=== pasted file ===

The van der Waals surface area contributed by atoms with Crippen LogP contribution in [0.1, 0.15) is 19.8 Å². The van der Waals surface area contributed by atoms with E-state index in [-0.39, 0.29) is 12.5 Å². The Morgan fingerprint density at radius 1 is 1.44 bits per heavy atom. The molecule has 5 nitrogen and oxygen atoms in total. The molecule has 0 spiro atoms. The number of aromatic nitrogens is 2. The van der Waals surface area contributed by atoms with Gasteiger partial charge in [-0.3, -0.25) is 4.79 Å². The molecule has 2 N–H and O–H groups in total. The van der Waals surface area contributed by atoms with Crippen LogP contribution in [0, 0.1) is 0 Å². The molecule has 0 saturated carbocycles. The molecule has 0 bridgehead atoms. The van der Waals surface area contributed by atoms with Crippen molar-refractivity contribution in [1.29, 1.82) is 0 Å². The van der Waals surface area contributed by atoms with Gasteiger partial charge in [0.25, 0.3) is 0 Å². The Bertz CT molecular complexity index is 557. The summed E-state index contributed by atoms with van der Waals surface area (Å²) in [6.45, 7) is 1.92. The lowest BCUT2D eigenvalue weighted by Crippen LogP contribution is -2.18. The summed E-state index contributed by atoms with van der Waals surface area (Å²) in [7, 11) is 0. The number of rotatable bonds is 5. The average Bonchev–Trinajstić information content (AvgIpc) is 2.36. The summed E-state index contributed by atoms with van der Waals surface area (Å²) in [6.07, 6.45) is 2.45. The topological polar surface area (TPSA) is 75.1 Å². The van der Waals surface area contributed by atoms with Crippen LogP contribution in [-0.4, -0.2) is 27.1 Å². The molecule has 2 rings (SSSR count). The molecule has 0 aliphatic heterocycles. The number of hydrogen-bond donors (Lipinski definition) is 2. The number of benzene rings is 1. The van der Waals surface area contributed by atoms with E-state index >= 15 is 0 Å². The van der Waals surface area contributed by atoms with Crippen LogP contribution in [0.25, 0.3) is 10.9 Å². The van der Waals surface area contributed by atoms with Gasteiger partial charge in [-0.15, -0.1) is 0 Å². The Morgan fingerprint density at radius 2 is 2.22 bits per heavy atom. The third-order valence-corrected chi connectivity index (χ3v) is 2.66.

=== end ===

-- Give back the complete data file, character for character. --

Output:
The van der Waals surface area contributed by atoms with Crippen LogP contribution in [0.1, 0.15) is 19.8 Å². The van der Waals surface area contributed by atoms with E-state index in [-0.39, 0.29) is 12.5 Å². The Morgan fingerprint density at radius 1 is 1.44 bits per heavy atom. The molecule has 5 nitrogen and oxygen atoms in total. The molecule has 0 spiro atoms. The number of aromatic nitrogens is 2. The van der Waals surface area contributed by atoms with Gasteiger partial charge in [-0.3, -0.25) is 4.79 Å². The molecule has 2 N–H and O–H groups in total. The van der Waals surface area contributed by atoms with Crippen LogP contribution in [0, 0.1) is 0 Å². The molecule has 0 saturated carbocycles. The molecule has 0 bridgehead atoms. The van der Waals surface area contributed by atoms with Crippen molar-refractivity contribution in [1.29, 1.82) is 0 Å². The van der Waals surface area contributed by atoms with Gasteiger partial charge in [0.25, 0.3) is 0 Å². The Bertz CT molecular complexity index is 557. The summed E-state index contributed by atoms with van der Waals surface area (Å²) in [6.45, 7) is 1.92. The lowest BCUT2D eigenvalue weighted by Crippen LogP contribution is -2.18. The summed E-state index contributed by atoms with van der Waals surface area (Å²) in [7, 11) is 0. The number of rotatable bonds is 5. The average Bonchev–Trinajstić information content (AvgIpc) is 2.36. The summed E-state index contributed by atoms with van der Waals surface area (Å²) in [6.07, 6.45) is 2.45. The topological polar surface area (TPSA) is 75.1 Å². The van der Waals surface area contributed by atoms with Crippen LogP contribution in [-0.4, -0.2) is 27.1 Å². The molecule has 2 rings (SSSR count). The molecule has 0 aliphatic heterocycles. The number of hydrogen-bond donors (Lipinski definition) is 2. The number of benzene rings is 1. The van der Waals surface area contributed by atoms with E-state index >= 15 is 0 Å². The van der Waals surface area contributed by atoms with Crippen LogP contribution in [0.25, 0.3) is 10.9 Å². The van der Waals surface area contributed by atoms with Gasteiger partial charge in [-0.15, -0.1) is 0 Å². The Morgan fingerprint density at radius 2 is 2.22 bits per heavy atom. The third-order valence-corrected chi connectivity index (χ3v) is 2.66.